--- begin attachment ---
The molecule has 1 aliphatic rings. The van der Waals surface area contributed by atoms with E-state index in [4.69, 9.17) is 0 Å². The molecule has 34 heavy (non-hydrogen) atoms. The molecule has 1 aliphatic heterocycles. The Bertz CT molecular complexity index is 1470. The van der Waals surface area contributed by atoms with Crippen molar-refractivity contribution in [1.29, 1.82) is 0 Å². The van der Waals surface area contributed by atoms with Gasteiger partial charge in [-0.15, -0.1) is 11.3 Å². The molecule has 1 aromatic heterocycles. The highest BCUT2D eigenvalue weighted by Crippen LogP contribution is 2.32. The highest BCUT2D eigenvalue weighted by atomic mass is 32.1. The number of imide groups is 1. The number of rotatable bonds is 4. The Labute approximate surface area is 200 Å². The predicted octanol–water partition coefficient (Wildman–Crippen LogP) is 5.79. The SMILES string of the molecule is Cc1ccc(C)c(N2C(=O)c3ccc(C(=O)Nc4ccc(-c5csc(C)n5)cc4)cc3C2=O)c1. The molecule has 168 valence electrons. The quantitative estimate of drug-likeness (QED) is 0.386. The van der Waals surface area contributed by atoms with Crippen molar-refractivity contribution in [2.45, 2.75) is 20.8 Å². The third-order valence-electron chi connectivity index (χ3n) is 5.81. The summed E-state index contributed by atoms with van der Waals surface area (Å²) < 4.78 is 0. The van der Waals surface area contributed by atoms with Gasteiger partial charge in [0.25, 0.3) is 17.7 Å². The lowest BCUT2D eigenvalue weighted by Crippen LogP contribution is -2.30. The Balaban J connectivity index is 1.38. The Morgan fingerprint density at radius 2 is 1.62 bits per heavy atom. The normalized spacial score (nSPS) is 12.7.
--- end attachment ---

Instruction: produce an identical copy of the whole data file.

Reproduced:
The molecule has 1 aliphatic rings. The van der Waals surface area contributed by atoms with E-state index in [4.69, 9.17) is 0 Å². The molecule has 34 heavy (non-hydrogen) atoms. The molecule has 1 aliphatic heterocycles. The Bertz CT molecular complexity index is 1470. The van der Waals surface area contributed by atoms with Crippen molar-refractivity contribution in [1.29, 1.82) is 0 Å². The van der Waals surface area contributed by atoms with Gasteiger partial charge in [-0.15, -0.1) is 11.3 Å². The molecule has 1 aromatic heterocycles. The highest BCUT2D eigenvalue weighted by Crippen LogP contribution is 2.32. The highest BCUT2D eigenvalue weighted by atomic mass is 32.1. The number of imide groups is 1. The number of rotatable bonds is 4. The Labute approximate surface area is 200 Å². The predicted octanol–water partition coefficient (Wildman–Crippen LogP) is 5.79. The SMILES string of the molecule is Cc1ccc(C)c(N2C(=O)c3ccc(C(=O)Nc4ccc(-c5csc(C)n5)cc4)cc3C2=O)c1. The molecule has 168 valence electrons. The quantitative estimate of drug-likeness (QED) is 0.386. The van der Waals surface area contributed by atoms with Crippen molar-refractivity contribution in [2.45, 2.75) is 20.8 Å². The third-order valence-electron chi connectivity index (χ3n) is 5.81. The summed E-state index contributed by atoms with van der Waals surface area (Å²) < 4.78 is 0. The van der Waals surface area contributed by atoms with Gasteiger partial charge in [0.25, 0.3) is 17.7 Å². The lowest BCUT2D eigenvalue weighted by Crippen LogP contribution is -2.30. The Balaban J connectivity index is 1.38. The Morgan fingerprint density at radius 2 is 1.62 bits per heavy atom. The normalized spacial score (nSPS) is 12.7.